The next step for many devices is clinical investigations. These scientific studies are employed to evaluate a drug, device, or biologic on patients in the treatment, prevention, or diagnosis of a disease or condition. Clinical investigation results are determined by the product's benefits relative to its risks. In the United States, clinical investigations can only be conducted with the approval of an ethics committee, called an institutional review board (IRB), and the competent authority, FDA. Compliance with EN 540 and GCPs is required throughout the European Union.3,4 ISO 14155 Parts 1 and 2 provide special requirements for the design and conduct of a medical device study, as a well as the final study report.5
Moving our vascular device through the process, the clinical investigation plan should be designed by the CRO in close cooperation with the sponsor. Key factors in determining the number of patients and investigation centers include regulatory strategy, methodology (open, randomized, controlled, etc.), ethics, and timelines.
In this situation, a clinical trial for a vascular graft could include 4–12 investigation centers and 100–300 patients. Many U.S. sponsors prefer to first initiate their studies in Europe. Clinical trials can often be started earlier and are sometimes less expensive to perform in Europe.
Although sterility assurance should be considered early in the design stage of the development process, it is sometimes overlooked until the manufacturer approaches mass production. For medical devices, the three major components of a comprehensive sterility assurance program are sterilization validation, environmental monitoring, and packaging validation with shelf-life testing. Release and audit testing ensures product uniformity and compliance with label claims. Each component has a variety of assays to consider and a number of sources for regulatory and methods guidance, such as certain ISO standards.6-8 ASTM and the United States Pharmacopeia also have similar standards.
A vascular graft is an invasive device, so the sterilization process must be able to achieve a sterility assurance level (SAL) of 10–6. This means that the sterilization process must be validated to ensure sterility to a probability of one nonsterile device in a sampling of 1 million. This does not mean that we literally expect to find nonsterile devices every million pieces or so. Rather, the point is that the probability of finding a nonsterile device is very remote and within the tolerance of risk to the patient.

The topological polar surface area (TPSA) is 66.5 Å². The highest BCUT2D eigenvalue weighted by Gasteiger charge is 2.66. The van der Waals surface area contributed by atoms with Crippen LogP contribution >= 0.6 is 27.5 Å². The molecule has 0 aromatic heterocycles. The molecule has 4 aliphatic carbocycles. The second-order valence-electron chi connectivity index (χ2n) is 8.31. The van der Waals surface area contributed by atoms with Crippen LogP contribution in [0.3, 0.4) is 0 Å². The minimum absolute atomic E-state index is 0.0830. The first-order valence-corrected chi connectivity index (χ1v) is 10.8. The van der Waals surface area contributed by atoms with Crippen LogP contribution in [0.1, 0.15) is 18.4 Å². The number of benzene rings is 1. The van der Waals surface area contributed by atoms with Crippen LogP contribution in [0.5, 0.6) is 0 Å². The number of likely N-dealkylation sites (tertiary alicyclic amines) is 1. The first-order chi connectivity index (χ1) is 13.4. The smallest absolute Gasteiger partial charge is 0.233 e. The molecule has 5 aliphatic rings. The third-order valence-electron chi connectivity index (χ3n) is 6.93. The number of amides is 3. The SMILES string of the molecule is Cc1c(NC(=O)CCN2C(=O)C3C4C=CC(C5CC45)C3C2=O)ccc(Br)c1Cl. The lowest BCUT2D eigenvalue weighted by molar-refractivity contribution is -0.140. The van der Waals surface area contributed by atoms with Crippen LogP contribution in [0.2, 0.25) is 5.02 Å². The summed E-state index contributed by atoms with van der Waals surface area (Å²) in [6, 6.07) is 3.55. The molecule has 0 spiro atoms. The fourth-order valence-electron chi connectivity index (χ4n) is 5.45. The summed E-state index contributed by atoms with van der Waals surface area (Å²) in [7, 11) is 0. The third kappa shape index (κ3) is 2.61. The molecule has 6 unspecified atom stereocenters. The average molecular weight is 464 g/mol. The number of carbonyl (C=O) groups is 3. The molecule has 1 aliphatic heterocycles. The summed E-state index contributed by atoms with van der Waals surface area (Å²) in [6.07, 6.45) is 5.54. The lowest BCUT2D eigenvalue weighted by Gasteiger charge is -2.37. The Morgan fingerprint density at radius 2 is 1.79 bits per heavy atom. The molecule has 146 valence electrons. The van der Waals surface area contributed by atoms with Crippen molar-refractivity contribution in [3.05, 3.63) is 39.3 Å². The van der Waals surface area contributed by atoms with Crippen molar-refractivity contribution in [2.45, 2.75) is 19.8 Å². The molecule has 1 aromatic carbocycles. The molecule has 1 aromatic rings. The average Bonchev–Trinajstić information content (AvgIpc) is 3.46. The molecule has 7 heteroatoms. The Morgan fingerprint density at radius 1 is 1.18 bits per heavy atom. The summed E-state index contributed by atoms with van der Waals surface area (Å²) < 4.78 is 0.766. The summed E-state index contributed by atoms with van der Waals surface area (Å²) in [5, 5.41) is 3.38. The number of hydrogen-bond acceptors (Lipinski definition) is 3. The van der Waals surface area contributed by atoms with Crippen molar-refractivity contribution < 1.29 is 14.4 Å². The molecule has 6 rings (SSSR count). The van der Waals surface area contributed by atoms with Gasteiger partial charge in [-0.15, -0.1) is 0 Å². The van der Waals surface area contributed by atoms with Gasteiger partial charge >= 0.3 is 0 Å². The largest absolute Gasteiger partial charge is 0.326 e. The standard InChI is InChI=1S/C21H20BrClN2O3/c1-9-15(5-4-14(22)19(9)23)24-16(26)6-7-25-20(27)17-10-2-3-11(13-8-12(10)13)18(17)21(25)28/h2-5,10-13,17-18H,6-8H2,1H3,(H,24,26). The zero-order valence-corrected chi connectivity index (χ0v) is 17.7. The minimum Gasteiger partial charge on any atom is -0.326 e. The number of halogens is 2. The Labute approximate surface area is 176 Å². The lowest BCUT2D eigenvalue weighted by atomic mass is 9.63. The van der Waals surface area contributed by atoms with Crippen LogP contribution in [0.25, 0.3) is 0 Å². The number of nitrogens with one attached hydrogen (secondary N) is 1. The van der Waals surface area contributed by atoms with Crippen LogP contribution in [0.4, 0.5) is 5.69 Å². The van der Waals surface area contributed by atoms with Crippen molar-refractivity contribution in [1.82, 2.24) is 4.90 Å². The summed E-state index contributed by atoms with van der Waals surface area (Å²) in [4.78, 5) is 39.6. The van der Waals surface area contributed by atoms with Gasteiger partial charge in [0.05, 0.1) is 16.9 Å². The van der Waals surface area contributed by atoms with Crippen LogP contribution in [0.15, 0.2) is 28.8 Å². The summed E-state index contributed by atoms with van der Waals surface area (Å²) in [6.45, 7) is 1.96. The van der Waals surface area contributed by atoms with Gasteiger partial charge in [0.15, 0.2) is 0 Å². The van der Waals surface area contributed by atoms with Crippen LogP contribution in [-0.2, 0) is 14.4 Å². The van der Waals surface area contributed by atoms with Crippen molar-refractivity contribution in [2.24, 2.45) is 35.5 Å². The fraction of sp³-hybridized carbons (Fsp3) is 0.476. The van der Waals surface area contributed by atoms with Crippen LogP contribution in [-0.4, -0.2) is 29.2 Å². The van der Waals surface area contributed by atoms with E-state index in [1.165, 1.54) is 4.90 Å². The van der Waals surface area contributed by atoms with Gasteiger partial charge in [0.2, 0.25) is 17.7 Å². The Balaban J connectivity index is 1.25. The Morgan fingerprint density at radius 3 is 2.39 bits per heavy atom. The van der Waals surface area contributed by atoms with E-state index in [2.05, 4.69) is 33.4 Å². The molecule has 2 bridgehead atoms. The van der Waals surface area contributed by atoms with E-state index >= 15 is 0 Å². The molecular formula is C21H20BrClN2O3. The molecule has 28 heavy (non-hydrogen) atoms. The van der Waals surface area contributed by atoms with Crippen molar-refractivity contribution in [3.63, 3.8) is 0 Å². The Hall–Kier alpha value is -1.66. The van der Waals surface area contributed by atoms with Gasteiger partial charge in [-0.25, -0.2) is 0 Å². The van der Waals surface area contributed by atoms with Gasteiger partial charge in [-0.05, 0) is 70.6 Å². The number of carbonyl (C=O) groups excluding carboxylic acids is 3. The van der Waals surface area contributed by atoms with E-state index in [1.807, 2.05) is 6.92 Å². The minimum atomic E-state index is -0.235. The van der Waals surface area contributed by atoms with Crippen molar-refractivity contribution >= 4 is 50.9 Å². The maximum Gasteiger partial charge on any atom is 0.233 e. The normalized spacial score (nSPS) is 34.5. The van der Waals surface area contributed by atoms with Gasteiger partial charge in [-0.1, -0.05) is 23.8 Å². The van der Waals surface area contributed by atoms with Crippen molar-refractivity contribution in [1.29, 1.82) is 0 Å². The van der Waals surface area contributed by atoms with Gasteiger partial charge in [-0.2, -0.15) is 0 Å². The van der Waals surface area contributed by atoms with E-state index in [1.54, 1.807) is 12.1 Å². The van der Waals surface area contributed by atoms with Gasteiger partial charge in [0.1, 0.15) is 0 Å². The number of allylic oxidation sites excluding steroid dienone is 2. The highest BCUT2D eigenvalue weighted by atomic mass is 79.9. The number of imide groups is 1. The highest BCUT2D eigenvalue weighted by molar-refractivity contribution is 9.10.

Ethylene oxide (EtO) is the most popular sterilization method, followed by radiation. EtO has very few effects on materials used to construct a vascular graft but, by itself, is toxic, a carcinogen, and a mutagen. Therefore, it is important to use enough gas to achieve the desired SAL but also devise a process that can remove residues of the gas to safe levels. The validation process involves processing sublethal cycles on a process-challenge device. This process-challenge device (PCD) represents a worst-case treatment of the product. By using sublethal cycles, it is possible to sterility test a quantity of PCDs and measure an SAL somewhere between 10–1 and 10–2. From there, a CRO can then extrapolate a process that will result in an SAL of 1:1,000,000.
Finally, a package will not remain sterile unless its primary packaging is capable of doing so. Faulty packaging is the number one reason for sterility-related recalls, so package validation must not be overlooked in a medical device's testing program.
Taking Testing Outside
Several large medical device OEMs have some of the capabilities offered by CROs available internally. However, many are finding it advantageous to outsource these services while concentrating their resources on research and development and marketing.
Working with a CRO that provides all of these services can be especially beneficial to small and medium-sized manufacturers. Cost savings in labor and overhead are the most obvious benefits, but additional efficiencies can be realized when the CRO is engaged at the early stages of the development process. Working with the same CRO from the start of a project through production creates a knowledge base. That way, the CRO is in a good position to make recommendations and respond to design modifications or changes in the manufacturing process. Helping establish a regulatory approval strategy at the outset of the development process is another advantage of this relationship.
Although it is presented here in a linear sequence, some testing can be performed simultaneously. Also, data in one area can sometimes be leveraged to minimize testing in another area. Prior to the deployment of a testing program, a review of existing, relevant data should take place, and an assessment of risk should be performed.
1. ISO 10993, “Biological Evaluation of Medical Devices” (Geneva: International Organization for Standardization, 2003).
2. Guidance for Industry and FDA Premarket and Design Control Reviewers—Medical Device Use-Safety: Incorporating Human Factors Engineering into Risk Management [on-line] (Rockville, MD: FDA, CDRH, 2000); available from Internet: www.fda.gov/cdrh/humfac/1497. html.
3. EN 540, “Clinical Investigation of Medical Devices for Human Subjects” (Brussels: European Committee for Standardization, 1993).
4. “EU Good Clinical Practice Directive” (Brussels: European Commission, 2004).
5. ISO 14155:2003, “Clinical Investigations of Medical Devices for Human Subjects” (Geneva: International Organization for Standardization, 2003).
6. ISO 11137, “Sterilization of Healthcare Products—Requirements for Validation and Routine Control—Radiation Sterilization” (Geneva: International Organization for Standardization, 1995).
7. ISO 11135, “Medical Devices—Validation and Routine Control of Ethylene Oxide Sterilization” (Geneva: International Organization for Standardization, 1994).
8. ISO 11607, “Packaging for Terminally Sterilized Medical Devices” (Geneva: International Organization for Standardization, 2003).